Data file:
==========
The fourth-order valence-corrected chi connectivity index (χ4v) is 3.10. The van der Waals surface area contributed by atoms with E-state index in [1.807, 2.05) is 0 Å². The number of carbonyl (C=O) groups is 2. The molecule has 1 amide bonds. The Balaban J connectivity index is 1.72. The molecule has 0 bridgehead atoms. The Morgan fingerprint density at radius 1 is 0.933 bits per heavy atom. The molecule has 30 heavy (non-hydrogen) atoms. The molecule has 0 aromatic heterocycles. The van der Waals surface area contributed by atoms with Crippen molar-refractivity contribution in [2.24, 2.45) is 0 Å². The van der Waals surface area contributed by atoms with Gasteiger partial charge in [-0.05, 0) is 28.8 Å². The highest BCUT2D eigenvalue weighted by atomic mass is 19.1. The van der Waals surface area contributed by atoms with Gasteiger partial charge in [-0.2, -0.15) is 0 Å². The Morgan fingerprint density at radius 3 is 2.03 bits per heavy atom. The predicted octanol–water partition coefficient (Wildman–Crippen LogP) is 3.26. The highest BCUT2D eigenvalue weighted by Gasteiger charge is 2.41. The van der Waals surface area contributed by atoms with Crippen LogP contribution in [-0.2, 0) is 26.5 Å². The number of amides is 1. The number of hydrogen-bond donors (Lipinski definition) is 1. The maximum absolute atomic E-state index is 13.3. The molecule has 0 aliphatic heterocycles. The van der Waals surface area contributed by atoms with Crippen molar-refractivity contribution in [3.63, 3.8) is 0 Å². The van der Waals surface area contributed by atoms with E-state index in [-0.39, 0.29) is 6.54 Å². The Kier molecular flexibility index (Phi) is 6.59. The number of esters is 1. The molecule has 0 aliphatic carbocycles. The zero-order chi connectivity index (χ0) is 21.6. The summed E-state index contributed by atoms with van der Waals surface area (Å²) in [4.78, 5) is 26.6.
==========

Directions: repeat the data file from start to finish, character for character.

The fourth-order valence-corrected chi connectivity index (χ4v) is 3.10. The van der Waals surface area contributed by atoms with E-state index in [1.807, 2.05) is 0 Å². The number of carbonyl (C=O) groups is 2. The molecule has 1 amide bonds. The Balaban J connectivity index is 1.72. The molecule has 0 bridgehead atoms. The Morgan fingerprint density at radius 1 is 0.933 bits per heavy atom. The molecule has 30 heavy (non-hydrogen) atoms. The molecule has 0 aromatic heterocycles. The van der Waals surface area contributed by atoms with Crippen molar-refractivity contribution in [2.24, 2.45) is 0 Å². The van der Waals surface area contributed by atoms with Gasteiger partial charge in [-0.05, 0) is 28.8 Å². The highest BCUT2D eigenvalue weighted by atomic mass is 19.1. The van der Waals surface area contributed by atoms with Gasteiger partial charge in [-0.2, -0.15) is 0 Å². The Morgan fingerprint density at radius 3 is 2.03 bits per heavy atom. The predicted octanol–water partition coefficient (Wildman–Crippen LogP) is 3.26. The highest BCUT2D eigenvalue weighted by Gasteiger charge is 2.41. The van der Waals surface area contributed by atoms with Crippen LogP contribution in [-0.2, 0) is 26.5 Å². The number of amides is 1. The number of hydrogen-bond donors (Lipinski definition) is 1. The maximum absolute atomic E-state index is 13.3. The molecule has 0 aliphatic heterocycles. The van der Waals surface area contributed by atoms with Crippen molar-refractivity contribution in [3.63, 3.8) is 0 Å². The van der Waals surface area contributed by atoms with E-state index in [-0.39, 0.29) is 6.54 Å². The Kier molecular flexibility index (Phi) is 6.59. The number of esters is 1. The molecule has 0 aliphatic carbocycles. The zero-order chi connectivity index (χ0) is 21.6. The summed E-state index contributed by atoms with van der Waals surface area (Å²) in [4.78, 5) is 26.6.